Is Adderall the new caffeine?

Nora Hertel

Adderall has become a popular – albeit illegal – study aid at colleges (courtesy of Wikipedia)

Adderall and Ritalin, two prescription
drugs used to treat Attention Deficit/Hyperactivity Disorder, are becoming more and more appealing to students as study aids. They compete against caffeine as students’ choice stimulant. Many students rely on caffeinated beverages and caffeine pills to get them through late night study sessions and early morning classes, but ADHD drugs are a popular alternative to caffeine because of the way they work on the brain and the desirable effects that result. Some Lawrence students have discovered some success with ADHD prescription medication as a study aid and go to some trouble to attain it, despite prohibition of unsanctioned distribution.
Prescriptions for ADHD drugs are not difficult to find among college students, because medicine is a preferable treatment for students with busy schedules. Some students that do receive prescribed treatment share their drugs to “help out” a friend who needs to cram for a test; some may even sell their medication for a profit. These drugs are available because a notable contingency of college students is being treated for ADHD.
Students may not discover that they have ADHD until they are faced with the rigors of a college education. One Lawrence student only began treatment for his ADHD as a junior in college, but said there was “no doubt” that he had symptoms in high school. Lawrence University’s resident nurse, Carol Saunders, said, “I think students are probably a little more concerned about ADHD and act upon it because they have to deal with an academic schedule.” People who take ADHD prescription drugs do so to improve concentration and impulse control, whether they have the condition or not, and the drugs work for both types of users.
Causes of ADHD are still speculative, but general explanations usually suggest a deficiency in the brain of the neurotransmitter dopamine. Dopamine aids in the functioning of motor skills and is tied to motivation and attention span. Professor Bruce Hetzler, a neuroscientist and chair of Lawrence’s psychology department, explained how ADHD treatments approach this deficiency. Most ADHD medications are stimulants and work to encourage the presence of dopamine
in the brain.
Amphetamines – like Adderall – inhibit the reabsorption of dopamine in the brain. Because dopamine is not reabsorbed, the chemical continues to affect the brain and encourage neural connections tied to movement and attentiveness. Methylphenidate – like Ritalin and Concerta – works by encouraging the release of excess dopamine. These two treatments, amphetamines and methylphenidate, work in different ways to increase levels of dopamine in the brain. These drugs are effective in people with or without a dopamine deficiency, and with or without ADHD.
The effectiveness of Adderall and Ritalin may lead one to question why the drugs are not being used more frequently. There are few differences between how these stimulants work and how cocaine works. According to the Mayo Clinic Web site, these drugs are referred to as psychostimulants, and users are almost assured a rapid heart rate and a suppressed appetite, among other side effects. One Lawrence student says she unconsciously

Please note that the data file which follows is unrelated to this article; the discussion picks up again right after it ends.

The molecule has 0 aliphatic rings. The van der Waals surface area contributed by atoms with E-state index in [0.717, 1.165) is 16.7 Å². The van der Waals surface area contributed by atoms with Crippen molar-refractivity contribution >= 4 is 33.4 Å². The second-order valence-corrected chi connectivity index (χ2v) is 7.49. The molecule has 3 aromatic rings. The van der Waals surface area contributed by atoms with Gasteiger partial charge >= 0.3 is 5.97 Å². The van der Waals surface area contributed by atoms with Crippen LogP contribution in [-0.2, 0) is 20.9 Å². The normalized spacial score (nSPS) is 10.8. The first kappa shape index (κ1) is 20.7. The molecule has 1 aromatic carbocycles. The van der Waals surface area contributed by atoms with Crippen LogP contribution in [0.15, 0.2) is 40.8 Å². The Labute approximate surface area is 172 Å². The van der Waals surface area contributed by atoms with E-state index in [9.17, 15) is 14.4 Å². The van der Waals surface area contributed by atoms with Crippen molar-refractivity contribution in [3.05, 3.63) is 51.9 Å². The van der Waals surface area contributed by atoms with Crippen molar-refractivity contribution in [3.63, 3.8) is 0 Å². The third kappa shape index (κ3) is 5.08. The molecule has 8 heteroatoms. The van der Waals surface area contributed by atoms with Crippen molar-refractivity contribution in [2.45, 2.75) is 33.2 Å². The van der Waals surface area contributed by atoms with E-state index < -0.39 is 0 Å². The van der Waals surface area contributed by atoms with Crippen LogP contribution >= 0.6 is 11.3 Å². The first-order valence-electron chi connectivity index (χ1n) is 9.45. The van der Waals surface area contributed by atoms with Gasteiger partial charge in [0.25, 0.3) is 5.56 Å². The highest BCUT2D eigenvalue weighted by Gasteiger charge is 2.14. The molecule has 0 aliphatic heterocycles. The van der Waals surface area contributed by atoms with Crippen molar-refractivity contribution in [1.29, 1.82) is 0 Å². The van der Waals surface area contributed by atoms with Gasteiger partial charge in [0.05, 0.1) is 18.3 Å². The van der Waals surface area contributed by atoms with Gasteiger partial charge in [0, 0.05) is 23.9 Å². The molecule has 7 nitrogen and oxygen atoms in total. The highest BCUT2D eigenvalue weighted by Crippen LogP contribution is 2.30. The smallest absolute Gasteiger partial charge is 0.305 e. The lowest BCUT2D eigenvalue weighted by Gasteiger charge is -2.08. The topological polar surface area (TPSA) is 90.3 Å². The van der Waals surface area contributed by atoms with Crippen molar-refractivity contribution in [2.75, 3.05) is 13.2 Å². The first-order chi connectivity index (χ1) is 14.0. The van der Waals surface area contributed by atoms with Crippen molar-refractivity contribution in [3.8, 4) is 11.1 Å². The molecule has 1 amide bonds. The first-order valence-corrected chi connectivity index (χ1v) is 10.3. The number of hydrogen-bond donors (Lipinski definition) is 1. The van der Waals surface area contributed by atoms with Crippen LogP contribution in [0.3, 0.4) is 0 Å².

clenches her jaw and grinds her teeth while on Adderall, only to realize when the drug wears off that her mouth and teeth are sore. Another Lawrence student shared a negative experience with Ritalin: “I have other health problems exacerbated by stress,” she said, “but when I took too much ADD medication, I experienced severe nausea and vomiting.”
While people without ADHD endure the negative effects to help them focus, those with the condition may take the medicine reluctantly. A Lawrence student with diagnosed ADHD said that he would rather do without. “If I didn’t need it, I certainly would not take it,” he said. “Since I can’t function in class without it, I have to take it, and I just have to deal with the negative side effects, which are fairly significant.”
People with ADHD are medicated out of necessity, and it seems that those without ADHD self-medicate out of desperation. Students who do not have ADHD may diagnose themselves with the condition to justify use of the prescription, or simply take it as an antidote for procrastination.
Using psychostimulants as study aids begs another question: Does unsanctioned use of these stimulants give an unfair advantage to students who do not have ADHD and are thus increasing their mental abilities by taking them? This ethical judgment is one that should be made personally, but keep in mind that the current college generation is not the first to use amphetamines on an “as-needed” basis. Before unsanctioned use of amphetamines was made illegal, they were used as performance enhancers in many different contexts. Hetzler said that their use goes back several decades. “[Amphetamines] have been used since the 1930s to treat ADHD, and for that matter, to increase endurance
for truck drivers and students,” he said. “They weren’t illegal for a long time. They were used by soldiers on both sides during World War II to increase stamina and endurance.”
Despite federal regulations, students
at universities throughout the country have access to amphetamines and methylphenidate through inter- and intra-campus exchange networks. Even as the drugs are legally and illegally available, students must weigh the pros and cons of these stimulants.
Caffeine will encourage wakefulness, but when the pressure is on and deadlines approach, it is not surprising that students seek more motivating psychostimulants. Students should not, however, let themselves be blindsided by academic pressure and ignore the repercussions and risks that are involved with taking ADHD medication. When academic stakes are high, students have to decide for themselves: Is it worth it?